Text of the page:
In line with her practice/research on the MA Illustration Authorial Practice, Ellie created and initaited a project which she felt would build on the values of the Sensory Trust, encouraging the group to engage with their surroundings in different ways, using all of their senses and to document their experiences.
Ellie passed around a disposable camera and asked the group to take photographs of their walks, with a particular theme or constraint in mind. The themes provide a focus, another form of cognitive stimulation and a shared topic of conversation: the group become the illustrators of their own narrative. They span a variety of ideas, such as senses, personal experiences and times of year. There are 17 books so far, and their titles include: Texture at Treverbyn, Sound at Gossmoor and Green at Luxylyan. Some have little books inside of them, which expand further on the theme: for example, in Shadows at Wheal Martyn the movement of the sun is captured and in The First Signs of Spring at Lostwithiel a collection of drawings are presented.
This project is a fantastic example of mind and landscape coming together: it is a psycho-geographical project which allows the people to document their experiences in the landscape, whilst nurturing and sharing their inner landscapes. It also creates visual prompts which can allow them to revisit their shared memories, and is extremely important in providing the people with self-evidence that living with dementia can still mean that they can form new connections, both with people and landscape.
In March 2018 Ellie will be starting a new project titled Observations in Nature with Sensory Trust. Funded by the Arts Council, the project will take the same framework as Observations by the Happy Wanderers and invite the other four nature-based activity groups in Cornwall (set up by the Sensory Trust as part of their Creative Spaces in the Community project) to take part. It will also invite the Happy Wanderers to share the workings of their project with the other groups, providing a space for people living with dementia to nurture and share old and new skills. This will result in each group creating a colleciton of artist books and an exhibiton at Potager Garden in Falmouth in Spring 2019.
Keep up to date with this project here and by following #observationsinnature @EllieGraceRC @SensoryTrust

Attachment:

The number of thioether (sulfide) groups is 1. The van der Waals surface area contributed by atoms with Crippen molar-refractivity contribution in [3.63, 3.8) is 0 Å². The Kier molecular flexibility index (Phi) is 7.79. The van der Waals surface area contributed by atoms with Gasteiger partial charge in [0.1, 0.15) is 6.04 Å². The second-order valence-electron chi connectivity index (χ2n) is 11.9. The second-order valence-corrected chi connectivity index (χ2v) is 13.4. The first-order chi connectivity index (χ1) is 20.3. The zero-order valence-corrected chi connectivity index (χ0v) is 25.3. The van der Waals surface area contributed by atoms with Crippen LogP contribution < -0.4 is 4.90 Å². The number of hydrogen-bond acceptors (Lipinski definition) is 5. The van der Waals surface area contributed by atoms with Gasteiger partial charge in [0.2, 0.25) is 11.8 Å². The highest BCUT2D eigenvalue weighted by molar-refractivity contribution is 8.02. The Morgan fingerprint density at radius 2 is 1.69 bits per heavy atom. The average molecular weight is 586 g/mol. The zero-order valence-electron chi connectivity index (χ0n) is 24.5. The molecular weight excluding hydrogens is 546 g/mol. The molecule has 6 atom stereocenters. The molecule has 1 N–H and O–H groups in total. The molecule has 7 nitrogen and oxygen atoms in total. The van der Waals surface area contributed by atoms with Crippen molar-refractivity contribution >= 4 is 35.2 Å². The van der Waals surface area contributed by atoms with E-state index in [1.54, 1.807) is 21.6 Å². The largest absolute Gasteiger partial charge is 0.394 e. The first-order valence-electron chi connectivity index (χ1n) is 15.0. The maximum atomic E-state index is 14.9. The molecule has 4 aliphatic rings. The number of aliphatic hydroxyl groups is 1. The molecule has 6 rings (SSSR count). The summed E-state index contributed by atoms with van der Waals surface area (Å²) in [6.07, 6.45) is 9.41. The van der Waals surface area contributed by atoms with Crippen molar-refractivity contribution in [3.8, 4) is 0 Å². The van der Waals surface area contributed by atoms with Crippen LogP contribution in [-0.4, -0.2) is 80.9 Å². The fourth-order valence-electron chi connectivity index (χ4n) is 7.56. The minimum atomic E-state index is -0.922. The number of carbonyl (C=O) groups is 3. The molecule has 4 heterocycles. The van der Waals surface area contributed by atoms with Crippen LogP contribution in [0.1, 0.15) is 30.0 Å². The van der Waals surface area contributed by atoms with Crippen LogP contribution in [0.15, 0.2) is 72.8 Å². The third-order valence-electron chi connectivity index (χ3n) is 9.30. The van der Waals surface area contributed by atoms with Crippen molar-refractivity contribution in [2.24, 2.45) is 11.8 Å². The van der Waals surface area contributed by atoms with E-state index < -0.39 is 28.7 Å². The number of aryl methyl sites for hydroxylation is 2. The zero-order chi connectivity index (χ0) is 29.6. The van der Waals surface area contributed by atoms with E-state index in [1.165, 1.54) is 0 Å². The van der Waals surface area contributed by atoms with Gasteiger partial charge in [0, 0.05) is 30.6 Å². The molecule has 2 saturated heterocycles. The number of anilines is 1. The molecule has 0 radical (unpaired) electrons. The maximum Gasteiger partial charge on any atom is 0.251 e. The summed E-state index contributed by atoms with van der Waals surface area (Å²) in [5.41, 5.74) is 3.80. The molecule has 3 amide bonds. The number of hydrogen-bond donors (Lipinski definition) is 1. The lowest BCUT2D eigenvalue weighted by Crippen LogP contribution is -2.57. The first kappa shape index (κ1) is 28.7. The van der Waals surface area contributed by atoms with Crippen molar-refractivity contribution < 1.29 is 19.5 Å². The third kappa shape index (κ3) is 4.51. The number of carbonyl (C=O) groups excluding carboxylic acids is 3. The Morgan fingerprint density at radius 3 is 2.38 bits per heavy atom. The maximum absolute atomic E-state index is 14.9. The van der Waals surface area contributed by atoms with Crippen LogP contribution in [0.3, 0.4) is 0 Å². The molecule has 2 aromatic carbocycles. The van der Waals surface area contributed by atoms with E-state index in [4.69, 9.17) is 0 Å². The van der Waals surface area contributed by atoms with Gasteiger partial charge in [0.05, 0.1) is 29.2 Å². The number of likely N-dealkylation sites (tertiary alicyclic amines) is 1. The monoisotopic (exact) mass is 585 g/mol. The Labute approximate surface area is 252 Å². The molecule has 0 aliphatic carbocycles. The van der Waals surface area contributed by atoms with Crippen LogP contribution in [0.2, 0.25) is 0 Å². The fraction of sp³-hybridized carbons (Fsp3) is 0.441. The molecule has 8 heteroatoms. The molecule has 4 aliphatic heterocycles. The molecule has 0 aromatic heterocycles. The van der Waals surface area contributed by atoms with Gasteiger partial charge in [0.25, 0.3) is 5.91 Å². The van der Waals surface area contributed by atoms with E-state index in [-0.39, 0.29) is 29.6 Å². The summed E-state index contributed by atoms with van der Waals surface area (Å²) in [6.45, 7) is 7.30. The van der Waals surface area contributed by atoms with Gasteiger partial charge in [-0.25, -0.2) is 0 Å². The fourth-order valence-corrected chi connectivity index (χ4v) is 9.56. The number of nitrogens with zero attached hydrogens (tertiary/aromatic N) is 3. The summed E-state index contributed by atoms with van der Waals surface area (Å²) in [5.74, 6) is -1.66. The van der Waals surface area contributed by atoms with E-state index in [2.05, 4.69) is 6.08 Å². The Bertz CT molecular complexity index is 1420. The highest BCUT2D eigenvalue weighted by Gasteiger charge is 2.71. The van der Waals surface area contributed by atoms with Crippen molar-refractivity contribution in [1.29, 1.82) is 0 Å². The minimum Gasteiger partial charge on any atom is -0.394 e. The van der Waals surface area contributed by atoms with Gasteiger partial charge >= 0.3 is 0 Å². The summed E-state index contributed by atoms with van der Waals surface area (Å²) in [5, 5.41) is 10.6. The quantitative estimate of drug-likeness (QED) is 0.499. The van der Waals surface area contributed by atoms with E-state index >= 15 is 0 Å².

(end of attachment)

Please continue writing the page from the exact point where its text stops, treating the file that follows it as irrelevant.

In September 2015 Ellie launched Penryn Memory Cafe, for those living with dementia in the local community. The group meet twice a month and share in an afternoon of refreshments, activities and songs.
Ellie has explored how different objects in the space play a role in enhancing the experiences for the attendees: from the raffle prizes, to the tablecloths, the objects create familiarity and enable them to stay grounded in the environment. This resulted in a publication - memory cafe - which encapsulates Ellie's research, accompanied with images taken by photographer Hannah Wright.
Following Ellie's recent collaboration with Sally Crabtree - award-winning poet based in Mousehole, Cornwall - after being selected and funded by FEAST, the pair will be embarking on a groundbreaking, inter-generational project between Penryn Memory Cafe and Penryn College, titled Passing the Parcel. This project has been funded by Awards for All, the Big Lottery, and will provide the two groups with a space to get to know one another through letter-writing, creative literacy and song writing.
To keep up to date with this project please follow #passingtheparcel @EllieGraceRC @sallycrabtree_poetrypostie
in collaboration with Violeta Noy
Ellie and Violeta understand making memories as a personal, organic process and, as such, a fallible one. They deal with those glitches in the system, the things that are not quite, not quite right. We all fabricate memory, fill in gaps, even if we are unaware we are doing it.
I am a socially engaged creative practioner, with an interest in language, books and people. My practice is based on the individual and how they experience the world around them: I have a particular interest in dementia and how illustration can be used to enhance the lives of people who experience it, as well as engaging these indiviudals in projects that encourage independence, provide empowerment and nurture wellbeing.